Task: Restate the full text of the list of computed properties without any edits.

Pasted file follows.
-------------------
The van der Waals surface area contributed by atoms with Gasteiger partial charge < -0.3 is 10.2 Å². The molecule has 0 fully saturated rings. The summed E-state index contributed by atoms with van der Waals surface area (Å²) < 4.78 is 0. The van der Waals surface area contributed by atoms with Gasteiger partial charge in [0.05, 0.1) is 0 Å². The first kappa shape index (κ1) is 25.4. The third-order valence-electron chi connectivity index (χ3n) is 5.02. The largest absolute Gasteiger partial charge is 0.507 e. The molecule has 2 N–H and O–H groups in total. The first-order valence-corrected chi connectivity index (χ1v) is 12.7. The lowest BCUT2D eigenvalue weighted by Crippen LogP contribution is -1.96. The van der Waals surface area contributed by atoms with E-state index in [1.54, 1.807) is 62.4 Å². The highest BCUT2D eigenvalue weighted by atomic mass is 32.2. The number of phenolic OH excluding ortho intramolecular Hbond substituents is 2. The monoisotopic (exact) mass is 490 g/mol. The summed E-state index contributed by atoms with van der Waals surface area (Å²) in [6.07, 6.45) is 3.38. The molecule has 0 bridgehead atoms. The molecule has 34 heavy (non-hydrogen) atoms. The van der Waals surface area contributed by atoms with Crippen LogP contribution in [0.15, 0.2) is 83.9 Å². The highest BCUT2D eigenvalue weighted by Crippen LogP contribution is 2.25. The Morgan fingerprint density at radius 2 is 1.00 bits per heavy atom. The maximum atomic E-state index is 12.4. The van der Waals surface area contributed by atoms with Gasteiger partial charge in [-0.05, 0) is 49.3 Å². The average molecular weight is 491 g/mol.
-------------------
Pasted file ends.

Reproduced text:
The van der Waals surface area contributed by atoms with Gasteiger partial charge < -0.3 is 10.2 Å². The molecule has 0 fully saturated rings. The summed E-state index contributed by atoms with van der Waals surface area (Å²) < 4.78 is 0. The van der Waals surface area contributed by atoms with Gasteiger partial charge in [0.05, 0.1) is 0 Å². The first kappa shape index (κ1) is 25.4. The third-order valence-electron chi connectivity index (χ3n) is 5.02. The largest absolute Gasteiger partial charge is 0.507 e. The molecule has 2 N–H and O–H groups in total. The first-order valence-corrected chi connectivity index (χ1v) is 12.7. The lowest BCUT2D eigenvalue weighted by Crippen LogP contribution is -1.96. The van der Waals surface area contributed by atoms with E-state index in [1.54, 1.807) is 62.4 Å². The highest BCUT2D eigenvalue weighted by atomic mass is 32.2. The number of phenolic OH excluding ortho intramolecular Hbond substituents is 2. The monoisotopic (exact) mass is 490 g/mol. The summed E-state index contributed by atoms with van der Waals surface area (Å²) in [6.07, 6.45) is 3.38. The molecule has 0 bridgehead atoms. The molecule has 34 heavy (non-hydrogen) atoms. The van der Waals surface area contributed by atoms with Crippen LogP contribution in [0.15, 0.2) is 83.9 Å². The highest BCUT2D eigenvalue weighted by Crippen LogP contribution is 2.25. The Morgan fingerprint density at radius 2 is 1.00 bits per heavy atom. The maximum atomic E-state index is 12.4. The van der Waals surface area contributed by atoms with Gasteiger partial charge in [-0.05, 0) is 49.3 Å². The average molecular weight is 491 g/mol.